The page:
The graph above shows the current and projected average price for ECG monitoring devices in 2017 and 2026. In 2017, the average ECG device cost $5,898 in North America. That price is projected to decrease to $3,352 by 2026. Based on Statista, they have considered region pricing in coming up with the data, including distributor’s margin and retail margin. The per-unit price products were also considered in the analysis.[7]

Percentage Market Share of ECG Devices Compared to Other Heart Monitoring Devices in North America

North American Market Share of Cardiac Arrhythmia Devices 2017 vs. 2026

In the graph above, you will see the market share of selected heart monitoring devices in North America in 2017 and a forecast for 2026. Based on the report, the percentage market share of ECG devices is expected to decrease by 0.10% in 2026.[8]

Interesting Facts About Electrocardiograms

heart with rhythms on the background

If you are looking into learning more about electrocardiograms, below are some of the most interesting facts about them that you should know:

  1. Frogs played an important role in the creation of ECG. Scientists measured electrical activity in frogs, which aided in many discoveries that eventually led to the ECG machines that we know today.[9]
  2. Patients and a dog named Jimmy used to dip limbs in saline. British physiologist Augustus Desire Waller used a capillary electrometer to record the first human electrocardiogram. His dog, named Jimmy, often helped him in demonstrating the electrogram by putting his paws in glass jars of saline.[9]
  3. The early technology took five people to operate. A Dutch physiologist named Willem Einthoven made the string galvanometer in 1902. It was inspired by Waller’s capillary electrometer. It was much like Wallers, which required patients to put their limbs into buckets of saltwater. The machine was so bulky that it required five people to operate.[9]
  4. The first ECG machine weighed 600 pounds. The first ECG machine was made in 1903 after some refinements by Einthoven. The first electrocardiogram was a large contraption that weighed 600 pounds, unlike today when the machine is just a few pounds.[9]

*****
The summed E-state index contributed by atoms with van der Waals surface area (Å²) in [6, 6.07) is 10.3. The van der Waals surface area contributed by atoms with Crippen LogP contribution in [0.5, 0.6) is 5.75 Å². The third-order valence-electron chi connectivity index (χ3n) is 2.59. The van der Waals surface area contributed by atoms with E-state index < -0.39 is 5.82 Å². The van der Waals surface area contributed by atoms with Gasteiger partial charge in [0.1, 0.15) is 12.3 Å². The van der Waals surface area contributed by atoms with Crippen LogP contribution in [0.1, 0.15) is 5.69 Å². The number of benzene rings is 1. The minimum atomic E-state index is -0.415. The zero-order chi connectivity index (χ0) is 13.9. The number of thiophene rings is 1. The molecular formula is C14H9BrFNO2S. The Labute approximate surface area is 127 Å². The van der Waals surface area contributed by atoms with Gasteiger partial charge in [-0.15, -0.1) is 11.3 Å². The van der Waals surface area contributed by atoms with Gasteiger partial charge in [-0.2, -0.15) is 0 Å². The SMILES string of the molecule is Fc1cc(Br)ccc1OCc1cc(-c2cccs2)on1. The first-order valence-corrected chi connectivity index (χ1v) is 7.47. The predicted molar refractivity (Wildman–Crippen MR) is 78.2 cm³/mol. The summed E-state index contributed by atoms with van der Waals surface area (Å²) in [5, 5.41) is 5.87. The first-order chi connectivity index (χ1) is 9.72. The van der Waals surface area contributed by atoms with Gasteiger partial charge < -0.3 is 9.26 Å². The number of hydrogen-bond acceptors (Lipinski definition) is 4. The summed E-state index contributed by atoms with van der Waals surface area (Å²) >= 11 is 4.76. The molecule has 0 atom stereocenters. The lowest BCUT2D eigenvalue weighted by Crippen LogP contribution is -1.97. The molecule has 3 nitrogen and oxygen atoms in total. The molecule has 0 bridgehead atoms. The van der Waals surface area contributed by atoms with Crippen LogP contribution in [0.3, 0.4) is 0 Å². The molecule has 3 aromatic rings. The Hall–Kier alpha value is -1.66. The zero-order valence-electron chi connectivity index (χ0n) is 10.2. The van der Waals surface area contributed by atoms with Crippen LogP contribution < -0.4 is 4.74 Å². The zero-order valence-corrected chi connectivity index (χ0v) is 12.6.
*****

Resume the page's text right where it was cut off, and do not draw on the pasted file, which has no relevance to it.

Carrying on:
5. Early ECG machines were powered by car batteries. Frank Sanborn presented a more practical version of the ECG machine in 1928. It was a tabletop machine that weighed 50 pounds. It was powered by a 6-volt car battery.[9]
  6. The first Holter Monitor in 1947 was like an 80pound backpack. In 1947, Norman Jeff Holter, a biophysicist, and inventor, made the first broadcast of a radio electrocardiogram or RECG. It needed 80 to 85 pounds of equipment. It was worn on his back while riding a stationary bicycle.[9]
  7. It wasn’t until 1963 when ECGs went on “test drives.” Robert Bruce was referred to as the “father of exercise cardiology.” He and his colleagues created the multistage treadmill exercise test in 1963, which is now called the Bruce protocol. Before this procedure, physicians mostly measured based on the patients’ complaints about exertion and only examined them at rest.[9]
  8. There is a myth that ECG has a risk of electric shock. This is wrong as ECG is completely safe, and electric shocks are not risks. During the process, no electricity passes through the body.[10]